Is There Such A Thing As "Safe Resins"?

 A 3D print using biocompatible resins

A 3D print using biocompatible resins

Fabbaloo reader Nick asks about Safe Resins. 

Resins are a big part of 3D printing as they are used in several different 3D printing processes. Typically the resins are a special “photopolymer” type that reacts when exposed to certain wavelengths of light. The reaction is solidification, and by using an ingenious motion system, this chemistry can enable the production of solid 3D objects. 

But there’s often a problem. 

The resins are frequently toxic. 

 A rather scary label from Stratasys' Connex 3D printing material

A rather scary label from Stratasys' Connex 3D printing material

Consider this label from a Stratasys Connex machine for their RGD515 material. It says: 

Irritating to respiratory system and skin. Risk of serious damage to eyes. May cause sensitisation by skin contact. Harmful: danger of serious damage to health by prolonged exposure if swallowed. Toxic to aquatic organisms, may cause long-term adverse effects in the aquatic environment. 
Avoid contact with skin. In case of contact with eyes, rinse immediately with plenty of water and seek medical advice. 
This material and its container must be disposed of in a safe way. Wear suitable gloves and eye/face protection. Avoid release to the environment.

That doesn’t sound very good at all. 

But the truth is that many photopolymer resins are much the same with respect to safety. The originating company may not label it as prominently as Stratasys, but a lot the the chemistry would be similar. 

I find it thus very surprising that many desktop resin 3D printer operators do not follow these safety procedures. I often see casual operators with resin all over their hands, and that’s just not a good thing.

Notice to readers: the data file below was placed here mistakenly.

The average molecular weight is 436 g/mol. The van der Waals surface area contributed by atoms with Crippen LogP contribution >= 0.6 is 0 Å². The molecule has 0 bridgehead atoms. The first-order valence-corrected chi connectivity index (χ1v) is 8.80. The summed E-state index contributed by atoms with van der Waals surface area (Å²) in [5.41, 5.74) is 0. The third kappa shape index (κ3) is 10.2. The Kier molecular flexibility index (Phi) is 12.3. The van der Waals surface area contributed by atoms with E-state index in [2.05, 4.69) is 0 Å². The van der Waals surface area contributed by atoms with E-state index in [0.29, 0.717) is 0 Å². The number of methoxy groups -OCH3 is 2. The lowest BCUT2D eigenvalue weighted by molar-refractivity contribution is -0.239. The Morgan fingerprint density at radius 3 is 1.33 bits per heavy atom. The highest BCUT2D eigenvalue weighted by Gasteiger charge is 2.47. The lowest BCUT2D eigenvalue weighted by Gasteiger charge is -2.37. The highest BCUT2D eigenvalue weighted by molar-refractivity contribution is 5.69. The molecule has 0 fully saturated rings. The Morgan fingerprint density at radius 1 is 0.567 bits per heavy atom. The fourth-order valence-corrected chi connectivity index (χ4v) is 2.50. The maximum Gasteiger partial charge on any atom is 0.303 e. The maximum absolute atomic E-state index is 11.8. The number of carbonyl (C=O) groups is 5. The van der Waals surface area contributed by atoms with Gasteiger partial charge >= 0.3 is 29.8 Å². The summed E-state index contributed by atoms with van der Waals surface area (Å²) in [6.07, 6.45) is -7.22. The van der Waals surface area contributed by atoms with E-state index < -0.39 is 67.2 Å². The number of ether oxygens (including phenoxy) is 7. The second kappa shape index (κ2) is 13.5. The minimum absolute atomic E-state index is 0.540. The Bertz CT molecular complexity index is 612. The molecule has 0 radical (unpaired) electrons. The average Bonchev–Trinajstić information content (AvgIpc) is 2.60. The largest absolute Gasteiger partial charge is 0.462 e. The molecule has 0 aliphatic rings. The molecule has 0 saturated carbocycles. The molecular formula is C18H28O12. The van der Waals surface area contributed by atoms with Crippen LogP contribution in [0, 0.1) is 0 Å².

It’s unfortunate, but the majority of 3D printer resins are like this, and the intent is for them to be used by operators in the proper manner. 

But are there “safe” resins? Reader Nick asks: 

Can you tell me what resin manufacturers produce safe resins?
I came across 3Dresyns, but can't find any others that are not hazardous. Some are worse than others, but I'm looking for a cheaper alternative to the 3Dresyns.

3Dresyns, the “innovative maker of speciality resins”, produces a wide variety of resins, including some specifically targeted at popular industries such as jewelry, dental and prototyping. 

Their “Specialty” section lists a number of interesting resins, such as fiber reinforced resin, electrically conductive resin and even “two photon” resin that’s used for nano-scale 3D printing where single photon printing is a thing. 

But among their specialties is a number of biocompatible resins. These are materials that are specifically designed to 3D print objects for use on or even embedded within the human body. These resins are made differently. 3Dresyns explains: 

The basic components of our bio-based 3Dresyns are “green” and are mainly based on natural biological derivatives, which are synthetically functionalized to react with light.
Our 3D resins bio materials exhibit a broad range of physical properties, from super ultra hard and tough SUHT (non brittle) to flexible and elastic grades for the manufacturing of medical  devices (Class I, IIa & IIb of ISO13485:2016).

It is certainly possible to find “safe resins”: they are simply the biocompatible materials, which can be found at other sources, even including Stratasys, who produce several biocompatible resins for their machines. 

The problem is that these materials tend to cost more. In order to be biocompatible, a company making the product must obtain various certifications from the relevant regulatory authorities. The process of gaining certification is often long and requires considerable expense and effort. 

Once obtained, however, a company has, at least a the beginning, a near-monopoly on the material and thus can charge more for it. Even without the perceived monopoly, they should still charge more simply to recover the cost of obtaining the certification. 

So we live in a world where you will no doubt pay more for “safe resins”. At least you can buy them, if you need them. 

Via 3Dresyns

General Fabb

Kerry Stevenson, aka "General Fabb" has been writing Fabbaloo posts since he launched the venture in 2007, with an intention to promote and grow the incredible technology of 3D printing across the world. So far, it seems to be working!

+